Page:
Politicians must shoulder blame for cost-of-living crisis – their lockdown groupthink is largely at fault

A letter from Adrian Lonergan:

By Adrian Lonergan
Friday, 6th May 2022, 8:14 am
23-03-2021: One year after the first lockdown began, the M3 in east Belfast was still virtually deserted
23-03-2021: One year after the first lockdown began, the M3 in east Belfast was still virtually deserted

The election coverage over the past few weeks has witnessed the cost of living crisis being framed as a critical concern requiring urgent attention.

Each party has proposed solutions involving various sums of money being handed out to the public. But there’s been no attempt by parties to face up to the truth that politicians helped bring about this crisis.

The financial expert Martin Lewis has expressed concerns that the events in eastern Europe are being used to explain away the sudden increase in the cost of living. The truth is the invasion of Ukraine by Russian forces has only exacerbated a problem which was already in place.

Sign up to our daily newsletter

Letter to the editor

Prior to this year, the western world was placed into repeated lockdowns by politicians who did not take into consideration the wider impact such actions would have upon society.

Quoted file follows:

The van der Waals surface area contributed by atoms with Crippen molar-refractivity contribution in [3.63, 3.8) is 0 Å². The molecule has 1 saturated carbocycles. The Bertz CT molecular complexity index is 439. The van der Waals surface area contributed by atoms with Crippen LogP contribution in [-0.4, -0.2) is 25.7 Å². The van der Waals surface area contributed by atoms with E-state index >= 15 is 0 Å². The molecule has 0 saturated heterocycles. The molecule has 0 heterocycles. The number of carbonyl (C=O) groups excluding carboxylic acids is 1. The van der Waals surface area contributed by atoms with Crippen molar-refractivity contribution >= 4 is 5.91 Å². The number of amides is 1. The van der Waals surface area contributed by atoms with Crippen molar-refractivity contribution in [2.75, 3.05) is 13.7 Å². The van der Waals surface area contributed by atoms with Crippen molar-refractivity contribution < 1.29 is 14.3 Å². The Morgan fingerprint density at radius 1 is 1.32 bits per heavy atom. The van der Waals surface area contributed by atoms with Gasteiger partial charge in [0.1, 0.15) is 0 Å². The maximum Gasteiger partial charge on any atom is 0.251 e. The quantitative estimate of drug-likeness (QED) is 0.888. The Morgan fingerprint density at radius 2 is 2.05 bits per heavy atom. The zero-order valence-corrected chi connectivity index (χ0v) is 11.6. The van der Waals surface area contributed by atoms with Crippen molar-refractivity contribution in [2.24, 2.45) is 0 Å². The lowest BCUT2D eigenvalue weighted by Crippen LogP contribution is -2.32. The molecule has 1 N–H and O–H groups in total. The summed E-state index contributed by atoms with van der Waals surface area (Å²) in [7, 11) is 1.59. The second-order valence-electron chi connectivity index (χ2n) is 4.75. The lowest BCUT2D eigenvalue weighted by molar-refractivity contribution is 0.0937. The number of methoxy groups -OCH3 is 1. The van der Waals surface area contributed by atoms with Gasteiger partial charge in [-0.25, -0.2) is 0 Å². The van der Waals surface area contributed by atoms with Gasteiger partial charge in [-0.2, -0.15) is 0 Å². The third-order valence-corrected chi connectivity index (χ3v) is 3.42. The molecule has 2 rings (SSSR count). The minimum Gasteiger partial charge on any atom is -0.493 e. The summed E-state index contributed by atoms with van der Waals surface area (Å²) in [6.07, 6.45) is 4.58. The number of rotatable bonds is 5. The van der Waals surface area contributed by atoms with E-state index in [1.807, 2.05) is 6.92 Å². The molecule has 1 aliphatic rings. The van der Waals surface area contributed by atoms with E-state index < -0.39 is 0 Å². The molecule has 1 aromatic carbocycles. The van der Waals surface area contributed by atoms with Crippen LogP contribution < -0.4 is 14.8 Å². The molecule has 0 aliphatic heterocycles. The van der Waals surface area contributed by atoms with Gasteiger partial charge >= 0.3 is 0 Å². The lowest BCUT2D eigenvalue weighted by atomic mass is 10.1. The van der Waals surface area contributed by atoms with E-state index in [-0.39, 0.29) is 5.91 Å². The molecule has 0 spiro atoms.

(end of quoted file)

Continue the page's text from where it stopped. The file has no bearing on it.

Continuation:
Economies throughout Europe were subject to restrictions by those who argued that the healthcare sector was to be prioritised irrespective of what such actions would mean for the economy. Dissenting voices were often accused of ‘prioritising wealth before health’.

We are now witnessing the fallout from such groupthink. Increasing the amount of money in society through the furlough scheme while at the same time restricting the natural flow of trade within local economies has helped stoke inflation.

The sudden increase in demand for energy as restrictions eased only exacerbated this problem as increased costs incurred by businesses and supporting industries are passed on to the consumer.

Many outlets, particularly in the hospitality sector, have inflated prices to help make up for lost revenue and pay off debts accrued because of lockdowns.

The cost of living crisis is entirely on the political class. Local politicians sacrificed the wellbeing of the economy for the sake of a virus with a mortality rate of less than 1% in order to protect a health service which, ironically, depends upon the tax take from the private sector to sustain itself.

The political class here in Northern Ireland ought to be reminded of this every time the topic is brought up in conversation.

Adrian Lonergan

Belfast BT7